San Marcos High School asked to be moved from District 27-4A, which is oriented to San Antonio and parts west, so it could move to District 17-4A, which is oriented to the east of Austin. This week, the UIL granted half of that – San Marcos will play football in District 27-4A and every other sport in District 17-4A.
San Marcos officials told the UIL they were concerned about kids traveling to Boerne and Kerrville on school nights, so the UIL took them at their word. Except for urban school districts, after all, football isn’t played on school nights, so it does no harm for the Rattlers to visit Kerrville and Boerne for football.
The big winner from the UIL’s call is Lehman football coach Steve Davis, who only needs to beat out two teams, instead of three, to win a playoff appearance for fourth place in six-team District 17-4A. Hays probably would have been better off in football with San Marcos in District 17-4A because the Rebels might have dropped to Division II in the playoffs.
Now, Hays would certainly become a Division I team in the football playoffs.
The UIL’s ruling seems to acknowledge that its district making was in error while also acknowledging that the District 17-4A schools didn’t want San Marcos. So, the UIL split the difference.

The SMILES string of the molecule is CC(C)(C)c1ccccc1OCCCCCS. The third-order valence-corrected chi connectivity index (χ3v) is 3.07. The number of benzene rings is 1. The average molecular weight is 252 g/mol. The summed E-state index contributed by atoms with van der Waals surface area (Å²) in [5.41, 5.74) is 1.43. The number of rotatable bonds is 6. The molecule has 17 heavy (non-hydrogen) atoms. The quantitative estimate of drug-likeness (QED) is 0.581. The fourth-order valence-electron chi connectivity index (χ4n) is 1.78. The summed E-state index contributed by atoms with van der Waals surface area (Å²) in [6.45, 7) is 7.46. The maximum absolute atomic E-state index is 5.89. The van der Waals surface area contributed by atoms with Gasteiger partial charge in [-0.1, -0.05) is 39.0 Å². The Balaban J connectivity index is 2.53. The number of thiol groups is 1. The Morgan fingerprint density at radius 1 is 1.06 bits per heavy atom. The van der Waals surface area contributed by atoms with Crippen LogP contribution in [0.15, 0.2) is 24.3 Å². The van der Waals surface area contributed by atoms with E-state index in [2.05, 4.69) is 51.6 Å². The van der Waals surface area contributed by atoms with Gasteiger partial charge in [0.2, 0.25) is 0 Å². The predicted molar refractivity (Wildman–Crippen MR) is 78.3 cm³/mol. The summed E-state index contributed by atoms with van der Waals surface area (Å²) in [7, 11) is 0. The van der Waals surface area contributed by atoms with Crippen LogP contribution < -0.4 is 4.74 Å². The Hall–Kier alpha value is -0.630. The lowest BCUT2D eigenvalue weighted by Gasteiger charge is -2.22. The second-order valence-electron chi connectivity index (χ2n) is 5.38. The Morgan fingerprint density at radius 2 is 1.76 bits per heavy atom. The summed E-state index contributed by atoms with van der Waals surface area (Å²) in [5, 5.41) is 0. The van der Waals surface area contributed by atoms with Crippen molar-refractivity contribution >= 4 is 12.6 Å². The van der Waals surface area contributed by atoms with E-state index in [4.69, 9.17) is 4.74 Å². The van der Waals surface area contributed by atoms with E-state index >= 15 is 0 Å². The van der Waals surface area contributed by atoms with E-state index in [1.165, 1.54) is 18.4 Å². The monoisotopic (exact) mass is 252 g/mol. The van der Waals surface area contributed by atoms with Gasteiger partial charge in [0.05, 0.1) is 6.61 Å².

Arguments to the effect that the UIL has opened a slippery slope by addressing San Marcos’ appeal are fallacious. After all, a slippery slope is a fallacy. The UIL should always be willing to admit errors when it makes them and fix those problems accordingly. The mere fact that someone appeals doesn’t mean the UIL has to rule in or out of its favor.
If the UIL’s decision on San Marcos is defensible – and it is – it’s also weird. There’s no question that it’s much easier for San Marcos to reach Manor and Elgin than Boerne and Kerrville, especially with SH 130 opening up. At the same time, San Marcos can’t argue that placement in a district with Kerrville Tivy is a football hardship when the Rattlers have scheduled Tivy in non-district football for the last two seasons.
So, San Marcos will deal with a mutated status for the next couple years. Those who are put off that the UIL would consider that appeal might be comforted to know the UIL is making San Marcos pay a price for it.
Senior correspondent BILL PETERSON is editor of www.HaysHighway.com where this article was originally published. It is reprinted here through a news partnership with Newstreamz.comEmail | Print